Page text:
Batch reactors are tanks used to contain chemical or biological reactions. The term "batch" distinguishes this type of reactor from continuous reactors — in a batch reactor, all the necessary ingredients are placed in the tank and the chemical reaction or fermentation is allowed to take place, whereas in a continuous reactor ingredients are continuously fed into the tank. Batch reactors are used for processes such as wastewater treatment, pharmaceutical production, and fermentation of various products.
The simplest type of batch reactor consists of only a tank with holes in the top for input of the reactants and removal of the product, although typically some type of stirring mechanism must be included as well. A jacket that fits around the tank may be used for temperature control as well. Batch reactors might also require some type of aeration system.
Adding ingredients to a batch reactor is known as "charging" and is the first step in carrying out a batch reaction. The user of the reactor calculates how much of each ingredient is needed to produce the desired product, based on chemical reaction formulas or microbial growth formulas. Similar calculations allow the user to determine how long the reaction will take. Once the reactor is charged, it can be mostly be left alone while the reaction takes place. The user may need to monitor temperature and aeration within the reactor, depending on the type of reaction.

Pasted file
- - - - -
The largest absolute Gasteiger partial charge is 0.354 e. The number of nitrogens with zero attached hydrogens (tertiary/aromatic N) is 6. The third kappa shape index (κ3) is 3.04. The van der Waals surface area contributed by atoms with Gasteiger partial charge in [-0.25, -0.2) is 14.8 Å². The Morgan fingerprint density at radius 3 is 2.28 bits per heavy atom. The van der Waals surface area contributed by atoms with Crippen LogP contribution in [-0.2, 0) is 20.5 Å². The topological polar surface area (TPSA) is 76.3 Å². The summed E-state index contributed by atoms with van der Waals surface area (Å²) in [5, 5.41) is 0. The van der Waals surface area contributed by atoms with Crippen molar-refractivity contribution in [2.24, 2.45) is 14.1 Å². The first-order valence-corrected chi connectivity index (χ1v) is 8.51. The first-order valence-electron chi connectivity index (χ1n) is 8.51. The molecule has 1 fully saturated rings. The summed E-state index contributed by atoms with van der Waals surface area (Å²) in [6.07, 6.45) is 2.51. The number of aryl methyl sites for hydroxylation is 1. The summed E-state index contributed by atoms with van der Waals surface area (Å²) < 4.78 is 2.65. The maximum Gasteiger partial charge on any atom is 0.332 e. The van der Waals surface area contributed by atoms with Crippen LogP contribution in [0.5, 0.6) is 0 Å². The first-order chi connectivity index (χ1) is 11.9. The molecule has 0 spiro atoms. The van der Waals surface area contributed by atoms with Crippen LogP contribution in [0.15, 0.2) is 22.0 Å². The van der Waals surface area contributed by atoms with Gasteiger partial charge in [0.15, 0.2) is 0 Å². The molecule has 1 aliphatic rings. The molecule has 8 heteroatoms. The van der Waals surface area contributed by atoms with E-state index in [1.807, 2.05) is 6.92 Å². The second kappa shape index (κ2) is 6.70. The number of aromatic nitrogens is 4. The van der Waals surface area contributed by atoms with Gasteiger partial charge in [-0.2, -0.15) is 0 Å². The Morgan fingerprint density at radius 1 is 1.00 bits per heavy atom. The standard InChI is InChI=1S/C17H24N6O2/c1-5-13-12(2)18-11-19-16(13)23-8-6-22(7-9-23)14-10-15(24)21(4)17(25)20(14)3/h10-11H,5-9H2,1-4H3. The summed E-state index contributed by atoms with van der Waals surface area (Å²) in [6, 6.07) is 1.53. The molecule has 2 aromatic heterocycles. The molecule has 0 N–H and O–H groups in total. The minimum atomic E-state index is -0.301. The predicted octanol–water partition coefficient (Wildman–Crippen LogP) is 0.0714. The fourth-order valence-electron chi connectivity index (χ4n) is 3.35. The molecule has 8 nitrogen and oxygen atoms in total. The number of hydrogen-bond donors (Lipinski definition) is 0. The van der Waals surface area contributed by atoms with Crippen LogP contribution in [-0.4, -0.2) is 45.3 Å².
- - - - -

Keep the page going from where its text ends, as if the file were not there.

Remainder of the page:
One common type of batch reactor is a sequential batch reactor or sequencing batch reactor, both abbreviated SBR. SBR reactors are typically used at wastewater treatment plants for the activated sludge process, a procedure that uses a wide range of bacteria to remove contaminants from the water. The bacterial cultures grow in a thick sludge, which is where the procedure gets its name.
For sequencing batch reactors, a reactor containing activated sludge is first filled with wastewater. The sludge and water are aerated to add oxygen and to enable the components to be mixed together, both of which help the bacteria to feed on contaminants in the wastewater. Once the bacteria have consumed most of the nutrients in the water, they begin to die off and aeration is stopped so that the sludge can settle to the bottom of the reactor. After the sludge settles, the treated wastewater is removed from the reactor and sent on to the next stage in the treatment process.
Fed-batch reactors are a combination of batch and continuous reactors. In a fed-batch reactor, the limiting substrate — the ingredient that runs out first as the reaction takes place — is continuously fed into the reactor. The other ingredient is added at the beginning of the reaction and none is added as the reaction progresses.